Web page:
Cash dividends represent the distribution of a company's profits to its shareholders. The payment schedule and payment rate is determined by the company's board of directors. Cash dividends reduce the shareholders' equity balance by a direct reduction to retained earnings -- a balance sheet equity account.
As a component of a company's shareholders' equity, or net worth, decreases in retained earnings simultaneously decrease stockholders' equity. The balance of retained earnings includes the net income a company has accumulated over its years of business, net of dividend payments. Cash dividends reduce both the company's retained earnings and stockholder's equity.
Stocks that Receive Dividends
Retained earnings and stockholders' equity are decreased by a per-share cash dividend that is paid on common and preferred shares of stock, and not on shares of repurchased or treasury stock. This means that when calculating dividend cash payouts, only outstanding shares of common and preferred stock should be considered.
From an accounting perspective, retained earnings and stockholders' equity is reduced on the dividend declaration date -- the date the dividends are announced by a corporation's board of directors. There is no decrease in retained earnings and shareholder's equity on the date the dividends are paid, which usually is several weeks after the declaration date.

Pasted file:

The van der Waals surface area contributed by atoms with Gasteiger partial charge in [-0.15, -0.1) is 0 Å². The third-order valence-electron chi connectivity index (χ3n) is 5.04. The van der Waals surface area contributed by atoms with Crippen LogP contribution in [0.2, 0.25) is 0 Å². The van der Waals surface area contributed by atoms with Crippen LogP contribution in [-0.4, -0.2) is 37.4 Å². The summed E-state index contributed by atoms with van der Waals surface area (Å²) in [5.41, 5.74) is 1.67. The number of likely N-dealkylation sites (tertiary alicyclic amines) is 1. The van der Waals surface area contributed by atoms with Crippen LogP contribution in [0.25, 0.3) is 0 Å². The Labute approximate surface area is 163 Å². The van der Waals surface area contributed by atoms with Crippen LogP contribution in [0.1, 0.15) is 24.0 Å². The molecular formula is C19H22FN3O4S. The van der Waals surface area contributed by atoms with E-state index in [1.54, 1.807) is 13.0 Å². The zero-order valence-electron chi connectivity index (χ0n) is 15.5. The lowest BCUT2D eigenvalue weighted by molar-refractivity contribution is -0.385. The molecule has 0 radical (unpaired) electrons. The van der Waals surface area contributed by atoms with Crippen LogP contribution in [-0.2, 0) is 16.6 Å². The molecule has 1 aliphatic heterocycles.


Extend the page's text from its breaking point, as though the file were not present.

To illustrate how cash dividends decrease retained earnings and total stockholders' equity, assume a company has 20,000 common shares authorized with 5,600 outstanding, and repurchased shares of common stock in the amount of 2,478. The corporation announces a dividend of 52 cents per share on July 6.
On July 6, the total amount of dividends payable to the shareholders is $2,912, the result of the 5,600 outstanding shares multiplied by the dividend rate of 52 cents per share. Retained earnings will be reduced by the $2,912 on this date. The 2,478 treasury shares are excluded from the calculation.
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